The actions that you described in this incident are not representative of the values of our school community. Please be assured that as soon as a school administrator learns of disrespectful or offensive behavior, the situation is thoroughly investigated and those responsible are held accountable for their actions. Our Student Code of Conduct sets forth the rules and regulations that govern a student’s involvement within our school district, and those rules are strictly enforced.
For situations like the one described . . . the school takes strict and immediate action. All members of our community have the right to be safe, valued and respected.
More Racist Incidents
Another resident, Columbus Ward, says his African American daughter was on the bus the other day with Mason's son when the white student yelled out the n-word.
He says it was third time in the past year or so that she's encountered such racist attacks. He said at the end of the last school year, a student was "spamming" his daughter on social media, repeatedly using the n-word.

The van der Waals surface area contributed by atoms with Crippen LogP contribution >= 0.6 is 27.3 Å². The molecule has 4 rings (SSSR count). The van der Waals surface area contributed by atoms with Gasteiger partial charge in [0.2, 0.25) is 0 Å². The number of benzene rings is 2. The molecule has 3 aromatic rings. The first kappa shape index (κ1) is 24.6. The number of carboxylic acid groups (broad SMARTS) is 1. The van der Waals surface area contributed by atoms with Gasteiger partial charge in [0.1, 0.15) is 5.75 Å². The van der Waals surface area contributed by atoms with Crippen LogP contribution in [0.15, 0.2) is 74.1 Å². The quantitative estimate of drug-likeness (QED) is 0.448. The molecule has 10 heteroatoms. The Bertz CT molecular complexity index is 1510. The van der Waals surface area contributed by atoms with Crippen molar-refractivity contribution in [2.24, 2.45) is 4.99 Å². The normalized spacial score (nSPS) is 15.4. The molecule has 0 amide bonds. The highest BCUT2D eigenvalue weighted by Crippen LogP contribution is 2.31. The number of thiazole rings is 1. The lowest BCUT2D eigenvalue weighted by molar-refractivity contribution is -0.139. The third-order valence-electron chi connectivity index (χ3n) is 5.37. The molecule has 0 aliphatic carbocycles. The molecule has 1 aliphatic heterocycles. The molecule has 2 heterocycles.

He said the school said it couldn't do anything because it was not during school hours. So, Ward said he notified police, who visited the student at home. He said police told him the student apologized. But he says the boy never told his daughter he was sorry.
Early this school year, Ward says the same student, along with some others, started calling his daughter the n-word while she was around her locker. Ward said he visited the school to complain to the vice principal , who made the children apologize to his daughter. But he said the main instigator, the boy who was spamming her in the last school year, was not in school that day and never end up apologizing.
He says on the bus the other day, a student started yelling the n-word at his daughter and her friends, and the black bus driver. He says his daughter told him the driver stopped the the bus and confronted the student.
Ward says he has heard that the student was suspended.
"She feels horrible because she wasn’t raised that way," he said of his daughter's response to the racist attacks.
'There Should Be Zero Tolerance'